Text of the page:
In step 212, server computer 120 send the data packet to client computer 110 via the quasi-persistent HTTP connection. The data packets can be sent from server computer 120 to client computer 110 using any suitable transport protocol. After step 212 is performed, method 200 returns to step 208. New data packets can then be sent from server computer 120 to client computer 110 as long as the quasi-persistent HTTP connection remains open.

In some cases, method 200 may have to be modified to maintain a quasi-persistent HTTP connection between server computer 120 and client computer 110. For example, server computer 120 may have to generate and send heartbeat data packets to client computer 110 to maintain the quasi-persistent HTTP connection. This is because some HTTP proxy servers monitor the message body to make sure that there is activity within the message body (i.e., that data is being sent within message body). If there is no activity within the message body, the HTTP proxy servers terminate the connection. The heartbeat data packets can be generated and sent within message body often enough so that the persistent connection will be maintained. As another example, the total number of data packets sent within the message body may be monitored and, if necessary, pad data packets can be included in the message body data to make the HTTP request a valid HTTP request according to the HTTP protocol. Other modifications can be made to method 200, all of which are within the scope of the present invention.

It is important to note that method 200 may not work with some HTTP proxy servers. This is because some HTTP proxy servers wait until all of the data defined by the content-length key-value pair in the response to the GET request is received from server computer 120 before forwarding the data to client computer 110. In these cases, method 200 can be modified to automatically detect whether method 200 will work with a particular HTTP proxy server. In particular, server computer 120 can generate a test request containing test data packets. Server computer 120 can then watch to see if the proxy server receives all of the test data packets before sending them to client computer 110, or if the proxy server forwards each test data packet to client computer 110 at the time each test data packet is received from server computer 120. If the proxy server receives all of the test data packets before sending them to client computer 110, server computer 120 knows that it must communicate with client computer 110 using conventional techniques. If the proxy server forwards each test data packet to client computer 110 at the time each test data packet is received from server computer 120, server computer 120 knows that it can communicate with client computer 120 using method 200.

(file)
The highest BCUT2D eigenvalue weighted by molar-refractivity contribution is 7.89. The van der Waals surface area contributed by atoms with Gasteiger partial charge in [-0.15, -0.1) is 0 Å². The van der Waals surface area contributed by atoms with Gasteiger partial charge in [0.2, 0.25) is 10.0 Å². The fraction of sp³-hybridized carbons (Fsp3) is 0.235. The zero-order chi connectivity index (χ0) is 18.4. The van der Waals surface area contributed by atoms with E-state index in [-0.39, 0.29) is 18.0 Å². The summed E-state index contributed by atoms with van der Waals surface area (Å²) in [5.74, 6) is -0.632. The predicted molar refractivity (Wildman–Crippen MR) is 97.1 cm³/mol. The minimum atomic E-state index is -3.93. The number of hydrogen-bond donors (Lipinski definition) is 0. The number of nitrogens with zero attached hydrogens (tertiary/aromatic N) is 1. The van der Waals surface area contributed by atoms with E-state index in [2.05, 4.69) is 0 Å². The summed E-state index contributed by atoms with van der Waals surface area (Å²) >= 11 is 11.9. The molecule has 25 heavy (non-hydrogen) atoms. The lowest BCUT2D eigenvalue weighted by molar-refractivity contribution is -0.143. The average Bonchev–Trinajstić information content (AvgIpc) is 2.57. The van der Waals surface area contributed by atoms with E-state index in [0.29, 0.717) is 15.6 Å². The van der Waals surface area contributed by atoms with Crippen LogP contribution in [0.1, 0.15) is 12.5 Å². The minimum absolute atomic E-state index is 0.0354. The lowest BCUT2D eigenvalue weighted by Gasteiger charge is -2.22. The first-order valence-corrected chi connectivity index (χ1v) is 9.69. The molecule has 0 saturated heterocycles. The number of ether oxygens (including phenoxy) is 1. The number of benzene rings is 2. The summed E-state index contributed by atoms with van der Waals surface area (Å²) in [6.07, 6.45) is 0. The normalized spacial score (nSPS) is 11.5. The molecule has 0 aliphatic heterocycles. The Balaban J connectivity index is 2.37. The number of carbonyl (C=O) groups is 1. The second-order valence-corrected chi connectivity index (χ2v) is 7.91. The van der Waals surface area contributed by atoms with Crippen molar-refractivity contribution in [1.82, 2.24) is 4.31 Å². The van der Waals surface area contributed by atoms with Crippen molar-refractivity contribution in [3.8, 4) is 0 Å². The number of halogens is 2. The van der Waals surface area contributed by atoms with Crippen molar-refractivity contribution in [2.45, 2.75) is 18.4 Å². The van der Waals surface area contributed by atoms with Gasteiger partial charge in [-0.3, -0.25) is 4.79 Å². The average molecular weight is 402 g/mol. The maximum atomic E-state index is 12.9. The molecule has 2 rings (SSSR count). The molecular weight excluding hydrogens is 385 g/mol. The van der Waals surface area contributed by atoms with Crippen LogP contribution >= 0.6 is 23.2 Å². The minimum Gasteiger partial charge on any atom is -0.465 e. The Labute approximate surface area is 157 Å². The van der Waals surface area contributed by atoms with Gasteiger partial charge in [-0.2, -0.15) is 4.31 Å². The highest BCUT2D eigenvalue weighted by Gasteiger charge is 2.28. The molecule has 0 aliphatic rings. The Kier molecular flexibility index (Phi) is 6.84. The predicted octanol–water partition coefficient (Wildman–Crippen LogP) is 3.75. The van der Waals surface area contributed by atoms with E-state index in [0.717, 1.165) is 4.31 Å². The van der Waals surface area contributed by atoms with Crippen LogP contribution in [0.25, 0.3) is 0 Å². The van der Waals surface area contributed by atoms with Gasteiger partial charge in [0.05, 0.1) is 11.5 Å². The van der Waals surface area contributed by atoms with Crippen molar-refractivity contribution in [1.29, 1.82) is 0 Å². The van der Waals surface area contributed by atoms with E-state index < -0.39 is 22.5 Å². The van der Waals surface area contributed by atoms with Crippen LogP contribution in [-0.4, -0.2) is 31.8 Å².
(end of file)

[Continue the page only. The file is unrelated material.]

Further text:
Method 200 also operates well in conjunction with Secure Sockets Layer (SSL), the well-known security protocol used on the Internet. If SSL is used, a HTTP proxy server generally has very little control over HTTP requests and responses. This is because the HTTP requests and responses are encrypted and the HTTP proxy server does not have the encryption key information that is needed to decrypt the underlying data. As a result, the HTTP proxy server blindly forwards the data to the client or server. Thus quasi-persistent HTTP connections of the present invention, when used with SSL or any other encryption techniques, are generally transparent to HTTP proxy servers.

Quasi-Persistent HTTP Connection Based on a POST Request